A recent controversial account of the death of Osama Bin Laden claims there was a conspiracy at the highest levels of the US and Pakistani government to assassinate him.
I have been investigating al-Qaeda and Bin Laden for the BBC for nearly two decades – a quest which has taken me from the caves of Tora Bora to the high-walled Pakistani compound where he met his bloody end. So is there any truth in this latest theory?
Seymour Hersh, a veteran US investigative journalist, has embarrassed US governments before with revelations about the My Lai massacre in Vietnam and abuses at Abu Ghraib prison in Iraq.
He laid low for several weeks after a mauling in much of the American press but eventually agreed to speak to me about his article published in the London Review of Books.
Mr Hersh claims that Pakistani intelligence – the ISI – were holding Bin Laden prisoner for nearly six years in the garrison town of Abbottabad and just handed him over to the Americans in a staged raid. According to Mr Hersh the official US account is therefore “a fairytale.”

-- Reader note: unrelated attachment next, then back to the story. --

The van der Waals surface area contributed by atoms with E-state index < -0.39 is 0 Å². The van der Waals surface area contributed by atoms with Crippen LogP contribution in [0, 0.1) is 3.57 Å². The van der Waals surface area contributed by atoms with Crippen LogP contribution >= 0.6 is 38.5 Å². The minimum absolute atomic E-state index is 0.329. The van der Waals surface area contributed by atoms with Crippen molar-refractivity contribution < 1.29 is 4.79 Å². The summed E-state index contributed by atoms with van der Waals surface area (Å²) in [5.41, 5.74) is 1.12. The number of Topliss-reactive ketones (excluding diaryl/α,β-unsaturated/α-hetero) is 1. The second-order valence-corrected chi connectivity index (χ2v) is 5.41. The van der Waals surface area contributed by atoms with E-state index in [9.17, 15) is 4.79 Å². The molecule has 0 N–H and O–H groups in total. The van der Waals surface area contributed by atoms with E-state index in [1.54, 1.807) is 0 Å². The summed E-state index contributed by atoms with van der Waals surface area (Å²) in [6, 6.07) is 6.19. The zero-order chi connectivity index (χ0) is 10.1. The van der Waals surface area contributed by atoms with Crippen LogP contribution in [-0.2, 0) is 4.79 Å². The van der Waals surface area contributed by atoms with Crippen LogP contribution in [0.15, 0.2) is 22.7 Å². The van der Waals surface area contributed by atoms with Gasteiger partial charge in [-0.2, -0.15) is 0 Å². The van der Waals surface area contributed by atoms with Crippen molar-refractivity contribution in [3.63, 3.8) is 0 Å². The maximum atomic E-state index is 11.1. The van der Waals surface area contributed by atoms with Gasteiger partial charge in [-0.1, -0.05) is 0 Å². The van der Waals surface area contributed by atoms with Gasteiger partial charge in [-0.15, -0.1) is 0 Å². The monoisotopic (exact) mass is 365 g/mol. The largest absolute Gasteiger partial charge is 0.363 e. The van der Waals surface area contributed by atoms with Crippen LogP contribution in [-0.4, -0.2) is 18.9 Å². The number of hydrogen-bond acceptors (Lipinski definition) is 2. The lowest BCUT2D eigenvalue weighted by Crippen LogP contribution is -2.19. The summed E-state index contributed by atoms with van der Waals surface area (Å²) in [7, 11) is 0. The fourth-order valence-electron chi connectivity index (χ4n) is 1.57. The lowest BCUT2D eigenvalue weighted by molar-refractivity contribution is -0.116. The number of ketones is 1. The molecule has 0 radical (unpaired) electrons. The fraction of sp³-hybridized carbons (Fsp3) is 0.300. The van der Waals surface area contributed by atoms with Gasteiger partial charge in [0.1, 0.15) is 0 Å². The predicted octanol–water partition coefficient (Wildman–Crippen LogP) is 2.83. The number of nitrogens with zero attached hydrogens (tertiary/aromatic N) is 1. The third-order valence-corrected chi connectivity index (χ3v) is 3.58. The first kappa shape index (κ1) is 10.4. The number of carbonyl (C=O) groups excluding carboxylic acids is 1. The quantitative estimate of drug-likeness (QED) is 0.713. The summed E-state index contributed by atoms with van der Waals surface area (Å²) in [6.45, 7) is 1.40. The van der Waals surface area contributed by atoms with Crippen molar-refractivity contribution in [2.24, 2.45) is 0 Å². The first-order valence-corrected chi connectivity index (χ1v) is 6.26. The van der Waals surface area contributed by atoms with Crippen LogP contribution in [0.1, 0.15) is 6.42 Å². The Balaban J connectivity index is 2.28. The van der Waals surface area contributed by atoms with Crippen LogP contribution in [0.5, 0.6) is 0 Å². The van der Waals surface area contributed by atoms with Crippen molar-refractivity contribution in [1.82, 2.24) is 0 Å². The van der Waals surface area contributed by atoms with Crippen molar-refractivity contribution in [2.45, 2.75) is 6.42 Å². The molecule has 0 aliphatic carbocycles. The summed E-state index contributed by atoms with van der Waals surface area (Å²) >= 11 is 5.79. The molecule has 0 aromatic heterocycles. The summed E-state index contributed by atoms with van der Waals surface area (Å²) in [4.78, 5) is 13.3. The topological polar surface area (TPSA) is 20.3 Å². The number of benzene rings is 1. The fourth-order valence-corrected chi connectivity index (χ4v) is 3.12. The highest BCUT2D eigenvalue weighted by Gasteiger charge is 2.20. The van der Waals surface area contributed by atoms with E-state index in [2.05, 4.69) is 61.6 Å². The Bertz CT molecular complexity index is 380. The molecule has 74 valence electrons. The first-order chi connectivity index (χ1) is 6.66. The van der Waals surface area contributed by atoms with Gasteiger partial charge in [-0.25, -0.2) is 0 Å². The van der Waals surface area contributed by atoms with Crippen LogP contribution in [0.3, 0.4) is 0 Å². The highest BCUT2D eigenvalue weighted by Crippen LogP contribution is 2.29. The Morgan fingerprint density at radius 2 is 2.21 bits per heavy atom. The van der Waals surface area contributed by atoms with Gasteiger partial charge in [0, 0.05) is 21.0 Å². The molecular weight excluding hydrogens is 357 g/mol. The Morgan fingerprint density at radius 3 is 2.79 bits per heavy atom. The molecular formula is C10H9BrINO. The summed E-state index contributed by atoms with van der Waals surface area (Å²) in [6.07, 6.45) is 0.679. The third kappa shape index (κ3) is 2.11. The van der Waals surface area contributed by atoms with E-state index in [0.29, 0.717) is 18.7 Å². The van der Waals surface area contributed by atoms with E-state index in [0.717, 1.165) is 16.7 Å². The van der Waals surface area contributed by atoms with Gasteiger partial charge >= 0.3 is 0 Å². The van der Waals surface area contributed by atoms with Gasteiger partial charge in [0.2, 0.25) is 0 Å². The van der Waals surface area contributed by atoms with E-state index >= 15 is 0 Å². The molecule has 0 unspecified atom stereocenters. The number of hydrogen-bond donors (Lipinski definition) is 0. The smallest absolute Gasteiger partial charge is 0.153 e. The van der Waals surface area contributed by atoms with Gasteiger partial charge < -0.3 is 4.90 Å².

Michael Morell, the deputy director of the CIA who led the intelligence gathering and was in the CIA operations centre on the night of the raid in 2011, gave me his insider’s account – and his view of Mr Hersh’s theory. “It’s rubbish, rubbish, almost every sentence is inaccurate,” says Mr Morell.
The CIA’s account has always hinged on the courier, an al-Qaeda henchman who they say was tracked over eight years until he led them to Bin Laden’s compound.
At the time of his death I revealed on Panorama that the ISI had given the CIA a mobile phone number without knowing its significance and that US surveillance of that number led eventually to the courier. Several CIA analysts and top American officials have testified to the discovery and tracking of the courier.
However Mr Hersh rejects that and says instead that the key figure was an un-named “walk-in” – a retired Pakistani military intelligence officer. He came to the US embassy in Islamabad in August 2010 and told the CIA his country was hiding Bin Laden – in return for much of the $25 million US reward.
Mr Hersh argues that knowledge of Bin Laden’s whereabouts went right to the top of the Pakistan army and intelligence service. The CIA rejects this view, saying that the Pakistani top brass did not know.
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